Jews vote many issues
A letter in the Sept. 23 edition of the Chronicle from two members of the Republican Jewish Coalition entitled “Sestak no friend of Israel” once again makes an assumption about Jewish voters that needs to be addressed: We are not one-issue voters.
I will not be voting for Congressman Sestak’s opponent based solely on whether he is more pro-Israel or tougher on Iran that Congressman Sestak. I will be voting for Congressman Sestak because as a Jew I also care about every American having enough to eat, a home to sleep in, a doctor they can afford to see when they are sick and an economic system that maintains equal opportunities for the poor and middle class to prosper as much as the rich.
After eight years of economic disparity, record deficit and wounded warriors not getting the full medical care they deserve coming home from the battlefield, I and a lot of other Jews voted for a president and a Congress that would work to bring our country back to a place that embraced the Jewish values of social and economic justice as well as a pursuit of peace. In the 18 short months since this Congress and president got to work, they have done much to get us moving in that direction. Have they got it all done yet? No. Have they made some errors? Sure. But it took eight years to make the economic mess we are raising our children in, and I for one am willing to give the party in power more time to fix the bolygon the other party left us all.
Jews are commanded to remember the stranger, pursue justice and make peace where there is strife along with protecting Israel, and we need to vote with all of those in mind and not just one of them.
Also, it is worth reminding those who are considering voting using only a who-is-better-for-Israel gauge that Congressman Sestak is a retired naval admiral. I believe that he will cast the right votes in the Senate on Israel and defense issues regardless of whom he gave a speech to, and with far more understanding of what he is voting for than most of our congressman on those issues.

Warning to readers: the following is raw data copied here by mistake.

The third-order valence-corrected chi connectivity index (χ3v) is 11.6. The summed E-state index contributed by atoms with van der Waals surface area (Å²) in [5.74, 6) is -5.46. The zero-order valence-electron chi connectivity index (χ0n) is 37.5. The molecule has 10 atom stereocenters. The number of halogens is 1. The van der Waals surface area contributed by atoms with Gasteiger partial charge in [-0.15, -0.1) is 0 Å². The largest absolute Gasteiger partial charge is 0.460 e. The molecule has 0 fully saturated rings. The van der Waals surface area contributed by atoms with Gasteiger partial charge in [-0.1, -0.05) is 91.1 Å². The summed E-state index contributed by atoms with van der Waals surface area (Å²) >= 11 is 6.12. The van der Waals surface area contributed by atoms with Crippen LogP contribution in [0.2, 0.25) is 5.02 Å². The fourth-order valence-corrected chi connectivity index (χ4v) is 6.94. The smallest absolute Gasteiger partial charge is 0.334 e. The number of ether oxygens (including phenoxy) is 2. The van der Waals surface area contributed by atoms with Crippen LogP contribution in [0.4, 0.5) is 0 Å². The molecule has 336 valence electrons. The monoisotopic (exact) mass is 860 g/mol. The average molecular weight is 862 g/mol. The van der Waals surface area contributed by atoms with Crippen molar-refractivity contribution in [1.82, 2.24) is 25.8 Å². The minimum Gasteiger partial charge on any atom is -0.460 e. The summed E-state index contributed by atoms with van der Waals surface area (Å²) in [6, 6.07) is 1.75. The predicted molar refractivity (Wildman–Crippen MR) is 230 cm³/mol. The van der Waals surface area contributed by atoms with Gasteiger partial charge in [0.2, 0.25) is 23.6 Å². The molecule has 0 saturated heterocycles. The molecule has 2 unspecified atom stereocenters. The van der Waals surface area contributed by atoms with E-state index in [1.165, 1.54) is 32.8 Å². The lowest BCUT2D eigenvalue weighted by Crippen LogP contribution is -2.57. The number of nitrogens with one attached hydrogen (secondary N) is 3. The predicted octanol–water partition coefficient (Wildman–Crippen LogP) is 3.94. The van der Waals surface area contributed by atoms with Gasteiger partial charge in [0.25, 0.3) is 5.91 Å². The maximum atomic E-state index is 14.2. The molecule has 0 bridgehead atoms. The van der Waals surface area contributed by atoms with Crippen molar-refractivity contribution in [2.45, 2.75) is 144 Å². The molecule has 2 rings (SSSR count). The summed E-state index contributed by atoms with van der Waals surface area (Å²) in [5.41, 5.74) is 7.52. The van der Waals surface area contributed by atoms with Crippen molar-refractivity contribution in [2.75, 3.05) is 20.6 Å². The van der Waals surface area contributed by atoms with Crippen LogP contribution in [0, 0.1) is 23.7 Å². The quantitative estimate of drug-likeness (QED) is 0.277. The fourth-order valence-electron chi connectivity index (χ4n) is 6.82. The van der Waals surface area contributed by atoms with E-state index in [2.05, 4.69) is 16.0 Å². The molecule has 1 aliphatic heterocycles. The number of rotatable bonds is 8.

Troubled by comments
I was surprised to read that Devra Davis, author of “Disconnect: The Truth About Cell Phone Radiation, What the Industry Has Done to Hide It and How to Protect Your Family,” downplayed the possible health effects of the newly erected Clearwire cell tower on Community Day (“Schools, worship places hosting wireless network antennae,” Sept. 30).
In her book, Davis warns us to be wary of radiation emitted from wireless signals all around us that come from using cell phones as well as other wireless devices. If Clearwire is offering a 4G data network that is, according to a Post-Gazette article “10 times faster than current 3G services,” how can that powerful wireless energy not potentially have any negative health effects on those who fall within a half-mile radius of the cell tower?
It is also disturbing to read of the sparse attendance at the Community Day parent meeting to discuss this issue. Are wireless services so ubiquitous that we have stopped noticing them? That could be at our own peril.
I urge your readers to read “Disconnect” by Devra Davis. It is an enlightening, alarming and exceedingly important book.